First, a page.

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"Writing songs has helped me to get over the lows in life"

With a new album and a new outlook, Florence + The Machine singer Florence Welch tells Barry Egan how she's put those dark days behind her

Published 30/05/2015

Bouncing back: Florence Welch
Bouncing back: Florence Welch

Taylor Swift recently told Billboard magazine about her friend Florence Welch: "Every time I've been around her, she is the most magnetic person in the room - surrounded by people who are fascinated by the idea of being near her.

But when she meets people, she pays them a warm compliment and immediately disarms them. There are very few people I've met in my life who are truly electric, and Florence is one of them."

"What sets Florence apart?" Miss Swift asked rhetorically. "Everything."

In person, what sets Florence Leontine Mary Welch, lead singer of Florence + The Machine, apart is that she looks like she has just stepped - androgynously, gorgeously - out of an English Pre-Raphaelite painting.

Florence's signature shock of long, bright red hair is worn under a big, black, floppy hat. Her svelte figure is held tightly inside a black Spanish-style suit teamed with pointy purple velvet boots by Yves Saint Laurent.

She talks about channelling the subconscious, about not knowing the place in her subconscious where some of her lyrics come from, or even where the feelings that brought up those lyrics come from. She believes that when she's singing, she can suddenly understand what she's feeling. "To say something to one person I have to sing it to a thousand strangers," she has said. "It's sort of deep-seated emotional repression!"

Even allowing for exaggeration, she is a supremely fascinating woman. When Florence - who was born on August 28, 1986 - was a kid she used to believe she could breathe underwater. "I think it was a dream, but when you're a kid it's hard to separate dreams from reality."

Her parents broke up when Florence was 11. Then her mother fell in love with the widowed neighbour in Camberwell, south London, and the two families moved in together. The elder of two sisters, Florence gained two older brothers and a sister, and was in the middle in terms of ages. "It was like The Royal Tenenbaums with more swearing," she told the LA Times, referring to the Wes Anderson movie.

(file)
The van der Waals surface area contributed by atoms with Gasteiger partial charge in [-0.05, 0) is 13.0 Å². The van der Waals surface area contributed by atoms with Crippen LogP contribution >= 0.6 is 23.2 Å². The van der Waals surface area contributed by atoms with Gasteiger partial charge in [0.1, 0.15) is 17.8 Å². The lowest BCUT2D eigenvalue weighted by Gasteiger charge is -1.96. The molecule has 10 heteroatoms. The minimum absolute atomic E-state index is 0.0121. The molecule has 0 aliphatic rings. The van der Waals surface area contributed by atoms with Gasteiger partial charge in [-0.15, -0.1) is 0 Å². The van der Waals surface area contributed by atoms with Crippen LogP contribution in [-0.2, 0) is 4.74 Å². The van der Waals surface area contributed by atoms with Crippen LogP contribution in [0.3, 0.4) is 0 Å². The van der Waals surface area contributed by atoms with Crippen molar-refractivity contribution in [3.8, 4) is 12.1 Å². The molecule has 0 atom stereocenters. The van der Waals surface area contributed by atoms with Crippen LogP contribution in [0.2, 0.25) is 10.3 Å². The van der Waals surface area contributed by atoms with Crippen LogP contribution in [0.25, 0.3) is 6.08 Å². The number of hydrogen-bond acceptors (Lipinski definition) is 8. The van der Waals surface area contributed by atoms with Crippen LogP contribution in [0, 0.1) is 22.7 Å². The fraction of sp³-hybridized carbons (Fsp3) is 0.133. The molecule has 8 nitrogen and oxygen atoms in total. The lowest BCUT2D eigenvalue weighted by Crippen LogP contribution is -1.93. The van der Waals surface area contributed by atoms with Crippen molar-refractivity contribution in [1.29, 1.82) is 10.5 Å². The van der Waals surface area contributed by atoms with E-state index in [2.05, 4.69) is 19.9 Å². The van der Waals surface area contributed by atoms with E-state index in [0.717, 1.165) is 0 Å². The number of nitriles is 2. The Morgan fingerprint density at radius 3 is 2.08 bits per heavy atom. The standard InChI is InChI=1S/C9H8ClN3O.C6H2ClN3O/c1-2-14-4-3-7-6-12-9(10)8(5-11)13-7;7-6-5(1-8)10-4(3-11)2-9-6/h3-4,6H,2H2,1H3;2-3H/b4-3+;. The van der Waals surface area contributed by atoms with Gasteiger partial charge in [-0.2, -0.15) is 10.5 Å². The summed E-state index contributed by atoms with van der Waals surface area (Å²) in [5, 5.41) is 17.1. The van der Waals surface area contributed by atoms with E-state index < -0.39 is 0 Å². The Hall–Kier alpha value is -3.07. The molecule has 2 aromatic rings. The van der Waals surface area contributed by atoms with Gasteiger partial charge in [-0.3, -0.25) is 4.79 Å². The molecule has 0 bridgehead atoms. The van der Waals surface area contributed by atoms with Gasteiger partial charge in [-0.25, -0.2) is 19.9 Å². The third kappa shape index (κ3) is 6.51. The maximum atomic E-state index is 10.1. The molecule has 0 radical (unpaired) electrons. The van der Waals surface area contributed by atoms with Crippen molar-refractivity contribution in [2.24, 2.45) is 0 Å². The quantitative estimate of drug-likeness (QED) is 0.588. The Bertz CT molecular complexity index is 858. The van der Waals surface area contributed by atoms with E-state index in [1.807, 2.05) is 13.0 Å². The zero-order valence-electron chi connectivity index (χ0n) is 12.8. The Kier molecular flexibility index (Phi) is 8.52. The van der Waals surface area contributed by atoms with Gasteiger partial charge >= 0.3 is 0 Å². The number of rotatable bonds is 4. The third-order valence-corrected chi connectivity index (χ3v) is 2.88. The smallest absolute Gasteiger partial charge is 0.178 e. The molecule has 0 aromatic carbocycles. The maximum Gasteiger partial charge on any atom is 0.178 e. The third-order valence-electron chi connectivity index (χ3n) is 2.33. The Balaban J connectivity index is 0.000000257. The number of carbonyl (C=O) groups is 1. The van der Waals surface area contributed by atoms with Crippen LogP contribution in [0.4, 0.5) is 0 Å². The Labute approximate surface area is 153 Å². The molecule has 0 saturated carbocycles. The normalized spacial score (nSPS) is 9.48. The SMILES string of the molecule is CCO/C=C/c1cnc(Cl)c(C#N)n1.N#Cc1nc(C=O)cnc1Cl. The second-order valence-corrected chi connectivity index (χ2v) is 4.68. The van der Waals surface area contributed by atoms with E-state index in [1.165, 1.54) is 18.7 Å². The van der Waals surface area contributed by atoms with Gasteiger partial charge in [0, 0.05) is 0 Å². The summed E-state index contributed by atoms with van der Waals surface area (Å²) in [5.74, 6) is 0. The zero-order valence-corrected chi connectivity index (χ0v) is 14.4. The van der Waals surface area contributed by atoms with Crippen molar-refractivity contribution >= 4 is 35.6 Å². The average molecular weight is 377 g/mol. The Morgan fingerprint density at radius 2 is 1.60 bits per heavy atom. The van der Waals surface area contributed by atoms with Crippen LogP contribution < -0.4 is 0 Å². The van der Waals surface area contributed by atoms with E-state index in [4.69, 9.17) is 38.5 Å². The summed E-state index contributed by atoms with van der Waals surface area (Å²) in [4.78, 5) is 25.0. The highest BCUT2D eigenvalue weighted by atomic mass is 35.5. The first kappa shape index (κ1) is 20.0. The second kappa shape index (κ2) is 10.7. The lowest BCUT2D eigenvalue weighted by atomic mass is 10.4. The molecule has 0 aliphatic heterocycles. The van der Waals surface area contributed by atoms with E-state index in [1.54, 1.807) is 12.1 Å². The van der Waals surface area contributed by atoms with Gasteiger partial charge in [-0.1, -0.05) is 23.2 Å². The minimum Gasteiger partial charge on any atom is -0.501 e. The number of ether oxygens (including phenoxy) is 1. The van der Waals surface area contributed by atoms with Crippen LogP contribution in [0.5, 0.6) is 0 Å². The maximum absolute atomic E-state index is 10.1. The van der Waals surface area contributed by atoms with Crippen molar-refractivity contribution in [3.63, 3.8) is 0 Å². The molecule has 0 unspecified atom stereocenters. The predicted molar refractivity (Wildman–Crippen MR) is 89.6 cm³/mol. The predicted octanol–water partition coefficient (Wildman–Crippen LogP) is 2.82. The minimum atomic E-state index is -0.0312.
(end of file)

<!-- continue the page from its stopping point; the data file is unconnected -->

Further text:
Her maternal grandmother took her own life when Florence was 13. "It was hard to be close to her, because she was on a lot of medication. For most of the time that I knew her, she wasn't very well at all," she said once of that troubling time in her life.

Florence's artistic side was clearly inherited from her American mother, Evelyn, a professor of Renais­sance studies at Queen Mary University of London.

Her first album, 2009's Lungs was all about her first big break-up. It was pretty honest, and painful, stuff to put to music.

"It's like what Iggy Pop said, isn't it?" Florence tells me. "That he used to go out with girls so he could write songs about it. But I definitely don't think I do it on purpose!"

So she doesn't go out with guys for songs then?

"I don't. But song-writing is how I understand things, and when things are hard and difficult it is kind of a medium to piece yourself back together," she adds.

"Songs are so healing and restorative," she continues. "And then, once you give them away, it's like 'Oh, the genie is out of the bottle.' They're like talismans. It is like a release."

What was the lowest point in her life?

"When you get on that fame roller-coaster there's a lot of real highs - and what comes with that is lows," she answers, "I think I'm a lot more balanced now than I was at the beginning of my career. I think I was quite low when I started. But when I came to make this record, which was the beginning of February last year, I think it was difficult," she says.

Her band Florence + The Machine's brilliant new album How Big, How Blue, How Beautiful is everything the title makes it sound like. Beautiful, textured, soulful, romantic, left-of-centre, operatic indie-pop with lyrics that no one other than Florence Welch could have written.

She appears on the cover of the current Billboard magazine under the headline: 'Florence Welch on Bouncing Back From a Near-Breakdown and the Life-Changing Advice Taylor Swift Gave Her.'

The latter guidance that Ms Swift, who is much given to writing about her ex-boyfriends in songs, gave her was: "You must sing about what's happening in your life."

Following the advice, Florence made the new album effectively about her on-off beau, Hull-born events organiser James Nesbitt. "It's not about trying to be vindictive. It's about being honest. This could've been a break-up record. But it was much more about trying to understand myself." As for the near-breakdown (when she took a year off to decamp to Los Angeles before this new album was recorded), it would be easier to get state secrets than to get Florence to discuss breakdowns of any description.

"This year that was really chaotic," she says. "When I came to start making this record I was in a bit of a heap. And actually I think it was kind of like trying to come to terms with figuring out all that kind of stuff."

But she has dealt with that kind of stuff?

"Oh, yeah. I've kept it under my hat," she laughs as her big, black floppy witch's hat practically falls off with the joke.

Florence + The Machine's new album, How Big, How Blue, How Beautiful, is out on June 2 on Universal

Belfast Telegraph

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